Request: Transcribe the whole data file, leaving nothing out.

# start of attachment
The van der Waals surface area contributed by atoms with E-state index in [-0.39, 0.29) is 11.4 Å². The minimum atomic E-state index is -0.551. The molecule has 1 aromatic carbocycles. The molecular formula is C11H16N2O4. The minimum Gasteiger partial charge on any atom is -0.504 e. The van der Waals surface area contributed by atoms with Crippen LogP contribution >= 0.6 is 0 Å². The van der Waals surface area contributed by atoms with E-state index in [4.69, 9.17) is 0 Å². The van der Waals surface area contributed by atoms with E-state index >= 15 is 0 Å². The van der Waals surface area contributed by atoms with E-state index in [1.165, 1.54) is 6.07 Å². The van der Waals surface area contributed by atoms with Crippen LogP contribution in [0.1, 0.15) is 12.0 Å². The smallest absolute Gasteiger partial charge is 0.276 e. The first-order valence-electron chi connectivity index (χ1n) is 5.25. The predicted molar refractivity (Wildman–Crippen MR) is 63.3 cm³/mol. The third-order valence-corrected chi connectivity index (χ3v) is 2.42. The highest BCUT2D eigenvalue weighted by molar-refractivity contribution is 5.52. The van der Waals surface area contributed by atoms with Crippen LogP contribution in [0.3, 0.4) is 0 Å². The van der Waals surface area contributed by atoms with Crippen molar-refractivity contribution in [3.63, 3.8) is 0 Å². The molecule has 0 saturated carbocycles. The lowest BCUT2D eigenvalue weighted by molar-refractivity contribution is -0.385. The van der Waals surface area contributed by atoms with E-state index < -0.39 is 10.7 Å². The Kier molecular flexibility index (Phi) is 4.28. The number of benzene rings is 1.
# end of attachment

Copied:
The van der Waals surface area contributed by atoms with E-state index in [-0.39, 0.29) is 11.4 Å². The minimum atomic E-state index is -0.551. The molecule has 1 aromatic carbocycles. The molecular formula is C11H16N2O4. The minimum Gasteiger partial charge on any atom is -0.504 e. The van der Waals surface area contributed by atoms with Crippen LogP contribution >= 0.6 is 0 Å². The van der Waals surface area contributed by atoms with E-state index in [4.69, 9.17) is 0 Å². The van der Waals surface area contributed by atoms with E-state index >= 15 is 0 Å². The van der Waals surface area contributed by atoms with E-state index in [1.165, 1.54) is 6.07 Å². The van der Waals surface area contributed by atoms with Crippen LogP contribution in [0.1, 0.15) is 12.0 Å². The smallest absolute Gasteiger partial charge is 0.276 e. The first-order valence-electron chi connectivity index (χ1n) is 5.25. The predicted molar refractivity (Wildman–Crippen MR) is 63.3 cm³/mol. The third-order valence-corrected chi connectivity index (χ3v) is 2.42. The highest BCUT2D eigenvalue weighted by molar-refractivity contribution is 5.52. The van der Waals surface area contributed by atoms with Crippen LogP contribution in [0.3, 0.4) is 0 Å². The van der Waals surface area contributed by atoms with Crippen molar-refractivity contribution in [3.63, 3.8) is 0 Å². The molecule has 0 saturated carbocycles. The lowest BCUT2D eigenvalue weighted by molar-refractivity contribution is -0.385. The van der Waals surface area contributed by atoms with E-state index < -0.39 is 10.7 Å². The Kier molecular flexibility index (Phi) is 4.28. The number of benzene rings is 1.